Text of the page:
In case you're wondering; I don't even hate those "folks". I wouldn't kill them even if I had the chance and thought I could get away with it. I don't even particularly want them dead, although I can't pretend I'd shed a tear should they happen to fall victim to something or other. I just think they've got it coming to them.
The only thing I still don't understand is why people like Baer are either still having, or pretending to have, such a problem in understanding their enemy.
What part of "If our nation cannot realize its dream and the goals of the victims, and live in freedom and dignity, then let the whole world be erased." do they have any difficulty with?
Baer's entire approach was oddly blinkered. I say this because I know he is not an apologist for the Bush regime and holds a clear vision of the scale of the problem and, like me, he believes things are going to get a lot worse before there is any chance of improvement.
I found it strange, therefore, that despite his apparent professional investigative thoroughness (he spent 18 months on the ground in Palestine researching the issues) and despite the fact that the whole program centred on the question of why Hanadi killed herself, he failed to find (or at least failed to mention) that answer. In contrast, I had never even heard her name before and I only vaguely remembered hearing about the attack (October 4 2003). Yet it only took me 5 minutes, in the comfort of my own home, to find out why she committed murder against her Israeli neighbours.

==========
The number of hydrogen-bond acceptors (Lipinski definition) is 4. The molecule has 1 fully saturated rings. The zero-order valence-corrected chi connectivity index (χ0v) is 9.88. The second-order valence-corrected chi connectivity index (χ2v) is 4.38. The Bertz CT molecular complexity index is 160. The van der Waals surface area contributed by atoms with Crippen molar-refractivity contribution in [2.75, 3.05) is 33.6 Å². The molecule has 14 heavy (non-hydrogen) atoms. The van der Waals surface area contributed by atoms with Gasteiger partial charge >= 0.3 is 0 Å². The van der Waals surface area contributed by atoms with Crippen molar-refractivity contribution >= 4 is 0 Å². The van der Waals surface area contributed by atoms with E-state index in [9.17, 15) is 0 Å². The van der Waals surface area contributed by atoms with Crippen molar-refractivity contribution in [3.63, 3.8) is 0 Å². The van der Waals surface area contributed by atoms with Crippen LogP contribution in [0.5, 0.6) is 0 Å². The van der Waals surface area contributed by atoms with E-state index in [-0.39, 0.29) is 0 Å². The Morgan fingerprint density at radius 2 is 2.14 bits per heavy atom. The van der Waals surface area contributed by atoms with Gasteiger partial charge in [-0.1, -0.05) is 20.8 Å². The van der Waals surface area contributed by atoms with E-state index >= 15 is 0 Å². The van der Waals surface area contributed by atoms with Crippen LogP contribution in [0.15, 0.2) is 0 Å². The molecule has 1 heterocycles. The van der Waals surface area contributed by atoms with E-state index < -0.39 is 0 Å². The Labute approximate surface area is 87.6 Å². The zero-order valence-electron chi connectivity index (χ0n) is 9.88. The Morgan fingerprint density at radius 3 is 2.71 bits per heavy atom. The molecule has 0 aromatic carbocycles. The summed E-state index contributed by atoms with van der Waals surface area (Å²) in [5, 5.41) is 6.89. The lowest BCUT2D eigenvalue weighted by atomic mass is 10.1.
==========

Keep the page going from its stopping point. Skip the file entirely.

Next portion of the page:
He illustrates the state of denial which even honest commentators seem to be stuck in. He clearly came to the issue with some kind of prejudice that women couldn't possibly have been exercising their free and informed consent when participating in such attacks. It was inconceivable to him that they might possibly have been just as motivated, just as brave as their male compatriots. They must have been "manipulated" in some way to make them behave like that.
In each of the cases he examines, he tries to belittle their reasons. His starting point seems to be the received wisdom that suicide bombers are all religious fanatics and then he tries to persuade us that this does not provide the motivation in at least some of the cases he's managed to examine. This should not have come as a revelation.